(Bettman only approves of owners who hate Canada and don't have money, I guess.)
Let me say this: I'm no expert when it comes to the true vitality of the hockey market in Phoenix and certainly not an expert on how a team could make its way to Southern Ontario despite the pleas of the Toronto Maple Leafs (monopoly) and Buffalo Sabres (who mop up the Leafs' table scraps). So if you want insider info, look at the blogs on the sidebar.
With that out of the way, let's look at this a bit more:
Point 1: Mr. Blackberry will not be stopped
There are shades of "MLB owners black balling Mark Cuban" in this situation. When you consider all the criminal/shady/snake oil salesmen owners the NHL has approved, it's pretty stunning that the league has a problem with the guy behind one of the most successful companies around. (Seriously, try to make it through a workday in DC without spotting a Blackberry)
He's the freaking Terminator here, guys. Let him have his damn team.
Point 2: Another team in Canada = goodIt might not show up in the American TV ratings, but it's good for the sport for people to see hockey games celebrated as true events. Even if the league never seems to appreciate its Canadian fans (always looking for greener, American pastures) the fact of the matter is that having another Canadian team would mean more money in the big picture.
With what would be a deep-pocketed market, Mirtle points out that cash-poor teams will grumble about seeing the cap floor rise ... but wouldn't that be a boon for teams that will be bumping up against the top-end of cap? Yeah, something tells me that the league might care a little bit more about the Penguins, Red Wings and Rangers getting a bit more cap space than the Kings having a $32 million budget instead of $30 million.
(Seriously, great point by Mirtle but am I the only person who finds the idea a bit backwards?)
Point 3: A history of silenceAgain, I'm no expert about the Coyotes place in the Arizona sports landscape.
But when your gravy days are centered around Keith Tkachuk wearing those Phoenix "Peyotes" jerseys and the short period of time before Nik Khabibulin folded his arms and held out for my money, you might not have the most successful hockey franchise out there.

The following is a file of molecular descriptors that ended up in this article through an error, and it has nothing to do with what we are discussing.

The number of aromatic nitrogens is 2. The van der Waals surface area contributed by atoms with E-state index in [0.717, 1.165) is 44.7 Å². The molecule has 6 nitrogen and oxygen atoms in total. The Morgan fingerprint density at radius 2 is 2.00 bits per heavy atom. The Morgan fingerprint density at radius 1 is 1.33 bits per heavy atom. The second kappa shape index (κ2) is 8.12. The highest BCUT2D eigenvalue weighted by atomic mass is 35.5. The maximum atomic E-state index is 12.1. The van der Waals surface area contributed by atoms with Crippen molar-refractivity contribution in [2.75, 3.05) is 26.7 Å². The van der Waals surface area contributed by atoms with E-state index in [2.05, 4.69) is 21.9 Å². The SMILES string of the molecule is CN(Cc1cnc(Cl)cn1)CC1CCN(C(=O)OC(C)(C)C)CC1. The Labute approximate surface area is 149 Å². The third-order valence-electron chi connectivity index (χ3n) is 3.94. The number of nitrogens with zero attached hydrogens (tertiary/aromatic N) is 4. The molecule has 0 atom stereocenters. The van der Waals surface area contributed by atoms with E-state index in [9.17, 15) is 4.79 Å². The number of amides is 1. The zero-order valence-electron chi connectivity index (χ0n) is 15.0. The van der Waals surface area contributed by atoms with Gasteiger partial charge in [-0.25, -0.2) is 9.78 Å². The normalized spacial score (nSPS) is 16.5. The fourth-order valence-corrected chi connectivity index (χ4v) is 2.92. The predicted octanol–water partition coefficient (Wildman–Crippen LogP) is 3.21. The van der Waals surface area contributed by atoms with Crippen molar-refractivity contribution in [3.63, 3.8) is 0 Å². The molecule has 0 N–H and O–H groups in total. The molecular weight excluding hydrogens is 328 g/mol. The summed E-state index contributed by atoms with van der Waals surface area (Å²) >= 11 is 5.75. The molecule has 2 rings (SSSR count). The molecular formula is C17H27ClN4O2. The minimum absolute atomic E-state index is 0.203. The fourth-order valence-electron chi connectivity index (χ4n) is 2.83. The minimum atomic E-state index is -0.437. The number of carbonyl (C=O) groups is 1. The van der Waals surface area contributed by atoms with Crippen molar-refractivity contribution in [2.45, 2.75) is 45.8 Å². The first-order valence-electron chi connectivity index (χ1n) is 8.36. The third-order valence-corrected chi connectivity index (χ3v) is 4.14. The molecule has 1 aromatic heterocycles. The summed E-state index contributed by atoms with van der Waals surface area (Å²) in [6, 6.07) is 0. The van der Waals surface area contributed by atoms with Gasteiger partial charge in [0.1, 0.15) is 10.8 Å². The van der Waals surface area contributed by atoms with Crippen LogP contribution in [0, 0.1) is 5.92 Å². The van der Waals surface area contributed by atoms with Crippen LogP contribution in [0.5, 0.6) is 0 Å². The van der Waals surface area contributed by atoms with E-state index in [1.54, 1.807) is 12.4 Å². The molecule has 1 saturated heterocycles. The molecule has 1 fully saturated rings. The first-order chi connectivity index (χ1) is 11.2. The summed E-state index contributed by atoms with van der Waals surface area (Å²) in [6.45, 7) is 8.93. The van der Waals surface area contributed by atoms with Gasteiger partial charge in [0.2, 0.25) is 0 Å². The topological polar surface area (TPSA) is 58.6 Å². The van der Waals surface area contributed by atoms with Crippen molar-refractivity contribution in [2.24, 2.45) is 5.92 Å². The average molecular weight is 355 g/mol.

There's always some karma problems with moving a franchise (see: Sonics, Seattle), but it hurts much more when the new team continues the same losing tradition. The Coyotes are in a brutal division, in a brutal economic climate and ... they play in the desert.
Maybe this just wasn't meant to be.
Point 4: Still, don't forget a few hearts would be broken
Odin Mercer from Five for Howling is a great guy and I feel bad for him. Even despite living in Texas and New Jersey all my life, the thought of the Pittsburgh Penguins moving to Kansas City was very hard for me to stomach. Without Sidney Crosby, Evgeni Malkin and Mario Lemieux, the Penguins could be in the same place as the Coyotes.
People (especially Canadians) tend to forget that even the least traditional hockey markets still have plenty of diehard fans.
Ultimately, it's unclear if the Coyotes will move to Southern Ontario. For all we know, they could stay put or become the Hamilton Ex-Yotes. There also could be a Plan C: moving the Coyotes to Kansas City or Las Vegas.
It would be wrong if the NHL had to baby bird the Coyotes just to avoid some embarrassment. But from the looks of things right now, there isn't one easy answer.